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Divorce. DeKalb Superior Court. Before Judge Dean.
Mrs. M. Kathleen Moore filed a complaint for divorce against Walter Thomas Moore in 1965. The defendant filed his answer and cross action. On May 6, 1970, the action was tried before a jury and a verdict was returned that same day granting Mrs. Moore a total divorce and giving her certain property. A judgment was not entered on the verdict. On June 4, 1970, Mrs. Moore filed a motion for new trial and on August 7, 1970, the trial court orally announced that it was granting a new trial to Mrs. Moore on its own motion. No written order was taken on the motion for new trial.
Mr. Moore died on April 28, 1971, before any judgment was entered on the verdict. On March 20, 1972, the attorney for Mr. Moore moved the court to enter a final decree of divorce, nunc pro tunc, and to dismiss Mrs. Moore's motion for new trial. On April 26, 1972, an order was entered making the verdict of the jury the judgment of the court nunc pro tunc as of May 6, 1970.
The appeal is from the judgment of April 26, 1972. Held:
1. Section 16 of the Appellate Practice Act of 1965 (Ga. L. 1965, pp. 18, 30) provides: "All applications for new trial except in extraordinary cases shall be made within thirty (30) days of the entry of the judgment on the verdict, or entry of the judgment where the case was tried without a jury." Code Ann. 70-301. This provision of the Appellate Practice Act specifically provides that a motion for new trial shall be made after "entry of the judgment." The motion for new trial filed in this case was made before the judgment was entered and therefore was premature and invalid. Compare Gibson v. Hodges, 221 Ga. 779 (2) (147 SE2d 329). The fact that the trial judge announced orally that he would grant the motion for new trial is no judgment. See Waller v. Waller, 226 Ga. 279 (3) (174 SE2d 433).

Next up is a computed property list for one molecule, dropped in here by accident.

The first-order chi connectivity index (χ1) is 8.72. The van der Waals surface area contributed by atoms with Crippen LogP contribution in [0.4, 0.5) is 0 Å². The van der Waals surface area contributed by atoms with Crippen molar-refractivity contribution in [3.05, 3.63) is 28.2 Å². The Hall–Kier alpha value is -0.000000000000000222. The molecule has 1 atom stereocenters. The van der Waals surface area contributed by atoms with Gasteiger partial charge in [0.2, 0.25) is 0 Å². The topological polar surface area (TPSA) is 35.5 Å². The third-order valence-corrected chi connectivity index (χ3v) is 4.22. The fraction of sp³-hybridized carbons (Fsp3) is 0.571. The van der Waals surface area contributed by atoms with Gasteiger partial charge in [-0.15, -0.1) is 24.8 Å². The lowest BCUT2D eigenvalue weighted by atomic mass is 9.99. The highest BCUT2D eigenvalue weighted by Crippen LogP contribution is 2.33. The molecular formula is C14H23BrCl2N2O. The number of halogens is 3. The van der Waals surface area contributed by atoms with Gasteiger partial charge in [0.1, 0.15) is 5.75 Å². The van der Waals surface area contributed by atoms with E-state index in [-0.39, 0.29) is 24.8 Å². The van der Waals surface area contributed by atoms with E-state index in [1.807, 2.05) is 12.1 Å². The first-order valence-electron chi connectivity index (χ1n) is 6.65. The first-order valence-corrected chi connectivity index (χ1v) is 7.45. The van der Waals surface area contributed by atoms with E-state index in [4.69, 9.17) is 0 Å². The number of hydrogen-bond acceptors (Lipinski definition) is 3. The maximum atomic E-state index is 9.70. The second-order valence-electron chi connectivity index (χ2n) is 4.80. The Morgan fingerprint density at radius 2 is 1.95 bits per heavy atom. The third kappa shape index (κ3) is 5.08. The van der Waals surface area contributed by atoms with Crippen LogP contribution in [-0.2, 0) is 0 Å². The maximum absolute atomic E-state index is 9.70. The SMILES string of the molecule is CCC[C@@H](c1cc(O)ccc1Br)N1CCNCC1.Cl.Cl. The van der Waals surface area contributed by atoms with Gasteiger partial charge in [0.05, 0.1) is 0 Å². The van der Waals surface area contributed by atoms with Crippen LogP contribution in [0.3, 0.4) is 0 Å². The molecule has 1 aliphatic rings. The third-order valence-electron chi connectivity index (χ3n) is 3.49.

2. The trial court had authority to enter a divorce decree nunc pro tunc as of a date prior to the death of a party where the jury had previously returned a verdict and the cause was ripe for judgment.
"[E]very court has the inherent power--and it is the court's duty--to correct its own records to make them speak the truth. Seay v. Treadwell, 43 Ga. 564; Whittle v. Jones, 198 Ga. 538 (32 SE2d 94). Where based solely on the record, and without the necessity for the introduction of extrinsic evidence, the court may, on its own motion and without notice, enter such judgment and decree nunc pro tunc at a later date; and since such entry simply perfects the record, as between the parties it relates back to the time when it should have been entered, although a different rule would apply to sureties, intervening bona fide purchasers, or innocent third parties. Code 24-104 (6), 81-1201 [now repealed]." Swindell v. Swindell, 208 Ga. 727 (1) (69 SE2d 197). "Under the Civil Practice Act all judgments are signed by the judge and filed with the clerk. No time limit is given for such signing and filing. Code Ann. 81A-158 (Ga. L. 1966, pp. 609, 662). The present record contains no facts which would prevent the entry of a judgment on the verdict of the jury at a subsequent term." Hiscock v. Hiscock, 227 Ga. 329, 331 (180 SE2d 730).
The fact that the husband died prior to the entry of the judgment nunc pro tunc would not alter the power of the court to complete and amend its records so as to make them speak the truth. Skidaway Shell Road Co. v. Brooks, 77 Ga. 136; Spencer v. Peake, 73 Ga. 803; 24 AmJur2d 547, 422; 27A CJS 626, 638, 163.